Lecture/studio instruction in printing, woodcuts, linocuts and assembled relief surfaces.

ART 225: Intermediate Printmaking

Units (Credits): 3; Prerequisites: ART 124

Continues Art 124 with emphasis on contemporary techniques and processes for traditional intaglio, lithography, and digital imaging techniques for intaglio and lithographic processes.

ART 227: Watercolor II

Units (Credits): 3; Prerequisites: ART 127

Continues exploration of watercolor techniques and concepts including gouache and related media.

ART 231: Painting I

Units (Credits): 3; Prerequisites: none

Offers a beginning course in oil and/or acrylic painting. Introduces concepts and develops skills for the production of quality paintings. One hour lecture and four hours studio per week.

ART 232: Painting II

Units (Credits): 3; Prerequisites: ART 231

Continues ART 231, with increased emphasis on refinement of basic painting skills. One hour lecture and four hours studio per week.

ART 235: Photography II

Units (Credits): 3; Prerequisites: ART 135 or ART 141

Covers artificial lighting techniques and theory; strobe equipment, hotlights and electronic flashes.  Students produce a portfolio of work demonstrating knowledge of these techniques.

ART 237: Photography II Color

Units (Credits): 3; Prerequisites: ART 141

Covers continued explorations of numerous photographic techniques, compositional styles, concepts and critical analysis of photography as a Fine Art.

ART 245: Digital Media I

Units (Credits): 3; Prerequisites: At least one art studio course, such as Visual Foundations, Beginning Photography, Drawing, etc.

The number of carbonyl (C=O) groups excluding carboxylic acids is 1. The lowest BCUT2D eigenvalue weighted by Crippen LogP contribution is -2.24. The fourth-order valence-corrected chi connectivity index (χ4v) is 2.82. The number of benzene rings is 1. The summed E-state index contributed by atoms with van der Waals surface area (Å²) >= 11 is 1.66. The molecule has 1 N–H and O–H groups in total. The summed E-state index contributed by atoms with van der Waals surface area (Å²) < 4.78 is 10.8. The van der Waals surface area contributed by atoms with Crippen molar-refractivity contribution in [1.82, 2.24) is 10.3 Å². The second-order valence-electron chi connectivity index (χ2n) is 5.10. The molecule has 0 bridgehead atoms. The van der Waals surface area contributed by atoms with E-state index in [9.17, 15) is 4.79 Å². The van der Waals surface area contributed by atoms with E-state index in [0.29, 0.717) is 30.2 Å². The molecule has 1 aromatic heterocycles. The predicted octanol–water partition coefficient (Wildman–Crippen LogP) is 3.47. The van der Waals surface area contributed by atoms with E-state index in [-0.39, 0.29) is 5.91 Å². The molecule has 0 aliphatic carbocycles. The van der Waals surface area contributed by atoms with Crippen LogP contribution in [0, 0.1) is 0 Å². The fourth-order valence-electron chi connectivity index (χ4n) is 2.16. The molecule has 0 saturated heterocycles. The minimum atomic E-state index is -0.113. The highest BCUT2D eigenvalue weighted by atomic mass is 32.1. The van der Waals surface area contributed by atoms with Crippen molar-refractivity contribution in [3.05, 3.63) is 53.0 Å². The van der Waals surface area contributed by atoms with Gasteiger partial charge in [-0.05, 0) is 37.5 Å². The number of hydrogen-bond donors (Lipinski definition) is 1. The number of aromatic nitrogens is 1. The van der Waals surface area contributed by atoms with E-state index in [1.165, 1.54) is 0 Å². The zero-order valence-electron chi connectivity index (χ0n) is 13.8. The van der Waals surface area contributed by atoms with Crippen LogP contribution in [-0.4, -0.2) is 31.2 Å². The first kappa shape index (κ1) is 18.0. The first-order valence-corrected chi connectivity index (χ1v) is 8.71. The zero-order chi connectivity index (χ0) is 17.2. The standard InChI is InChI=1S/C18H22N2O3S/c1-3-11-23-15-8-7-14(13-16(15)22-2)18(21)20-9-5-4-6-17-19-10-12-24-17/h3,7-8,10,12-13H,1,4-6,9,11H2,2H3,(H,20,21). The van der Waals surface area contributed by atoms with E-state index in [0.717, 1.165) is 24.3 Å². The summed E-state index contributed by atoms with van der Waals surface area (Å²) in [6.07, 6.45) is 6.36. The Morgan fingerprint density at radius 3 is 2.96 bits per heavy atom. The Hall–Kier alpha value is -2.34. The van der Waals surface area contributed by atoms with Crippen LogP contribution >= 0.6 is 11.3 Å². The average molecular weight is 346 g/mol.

Introduces concepts and practices of computer art and related media with an emphasis on contemporary experimental applications.

ART 260: Survey Art History I

Units (Credits): 3; Prerequisites: none

This course surveys art of the Western World from prehistoric times through the Gothic Period.

II. Course Objectives and Linkage to General Education Program

The information in the parentheses after a course objective refers to the specific general education (GE) learning outcome that the objective meets. Objectives without this information are not linked to WNC’s general education program. Upon completion of this course, students will have demonstrated they can:
  • Demonstrate working knowledge of key concepts, principles, themes, and major content areas of Art History needed to explain and solve discipline-specific problems. (GE 1)
  • Present substantially error-free prose suitable in style and content to the purpose of the document and the audience. (GE 2)
  • Locate, evaluate, and appropriately use information from multiple resources to complete projects and papers. (GE 4)
  • Interpret and appreciate individual artworks from different times and cultures and the underlying aesthetic, cultural, philosophical and social influences that affected the artists who created them.

ART 261: Survey of Art History II

Units (Credits): 3; Prerequisites: none

This course surveys art of the Western World from the Renaissance to the present.

II. Course Objectives and Linkage to General Education Program

The information in the parentheses after a course objective refers to the specific general education (GE) learning outcome that the objective meets. Objectives without this information are not linked to WNC’s general education program. Upon successful completion of this course, students will have demonstrated they can:
  • Demonstrate working knowledge of key concepts, principles, themes, and major content areas of Art History needed to explain and solve discipline-specific problems. (GE 1)